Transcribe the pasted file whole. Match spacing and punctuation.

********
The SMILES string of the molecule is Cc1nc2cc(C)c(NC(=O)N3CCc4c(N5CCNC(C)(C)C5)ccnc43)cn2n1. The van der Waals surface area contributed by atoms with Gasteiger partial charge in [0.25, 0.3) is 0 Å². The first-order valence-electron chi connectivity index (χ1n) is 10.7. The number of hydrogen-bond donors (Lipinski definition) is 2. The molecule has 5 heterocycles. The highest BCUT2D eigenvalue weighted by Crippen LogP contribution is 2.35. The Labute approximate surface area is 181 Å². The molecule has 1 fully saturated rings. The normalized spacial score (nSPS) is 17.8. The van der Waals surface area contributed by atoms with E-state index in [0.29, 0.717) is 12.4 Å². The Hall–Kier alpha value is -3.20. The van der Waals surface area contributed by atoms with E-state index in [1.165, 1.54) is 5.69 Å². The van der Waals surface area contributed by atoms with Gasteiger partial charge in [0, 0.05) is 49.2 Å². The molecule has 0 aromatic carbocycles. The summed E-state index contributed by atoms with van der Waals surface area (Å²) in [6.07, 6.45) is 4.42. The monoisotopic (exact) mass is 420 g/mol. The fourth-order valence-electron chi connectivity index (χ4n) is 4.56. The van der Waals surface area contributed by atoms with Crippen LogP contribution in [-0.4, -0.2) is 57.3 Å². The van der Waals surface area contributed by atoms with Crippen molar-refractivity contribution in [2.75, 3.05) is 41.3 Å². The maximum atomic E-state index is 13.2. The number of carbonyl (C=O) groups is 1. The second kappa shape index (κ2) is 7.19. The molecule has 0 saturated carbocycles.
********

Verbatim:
The SMILES string of the molecule is Cc1nc2cc(C)c(NC(=O)N3CCc4c(N5CCNC(C)(C)C5)ccnc43)cn2n1. The van der Waals surface area contributed by atoms with Gasteiger partial charge in [0.25, 0.3) is 0 Å². The first-order valence-electron chi connectivity index (χ1n) is 10.7. The number of hydrogen-bond donors (Lipinski definition) is 2. The molecule has 5 heterocycles. The highest BCUT2D eigenvalue weighted by Crippen LogP contribution is 2.35. The Labute approximate surface area is 181 Å². The molecule has 1 fully saturated rings. The normalized spacial score (nSPS) is 17.8. The van der Waals surface area contributed by atoms with E-state index in [0.29, 0.717) is 12.4 Å². The Hall–Kier alpha value is -3.20. The van der Waals surface area contributed by atoms with E-state index in [1.165, 1.54) is 5.69 Å². The van der Waals surface area contributed by atoms with Gasteiger partial charge in [0, 0.05) is 49.2 Å². The molecule has 0 aromatic carbocycles. The summed E-state index contributed by atoms with van der Waals surface area (Å²) in [6.07, 6.45) is 4.42. The monoisotopic (exact) mass is 420 g/mol. The fourth-order valence-electron chi connectivity index (χ4n) is 4.56. The van der Waals surface area contributed by atoms with Crippen LogP contribution in [-0.4, -0.2) is 57.3 Å². The van der Waals surface area contributed by atoms with Crippen molar-refractivity contribution in [2.75, 3.05) is 41.3 Å². The maximum atomic E-state index is 13.2. The number of carbonyl (C=O) groups is 1. The second kappa shape index (κ2) is 7.19. The molecule has 0 saturated carbocycles.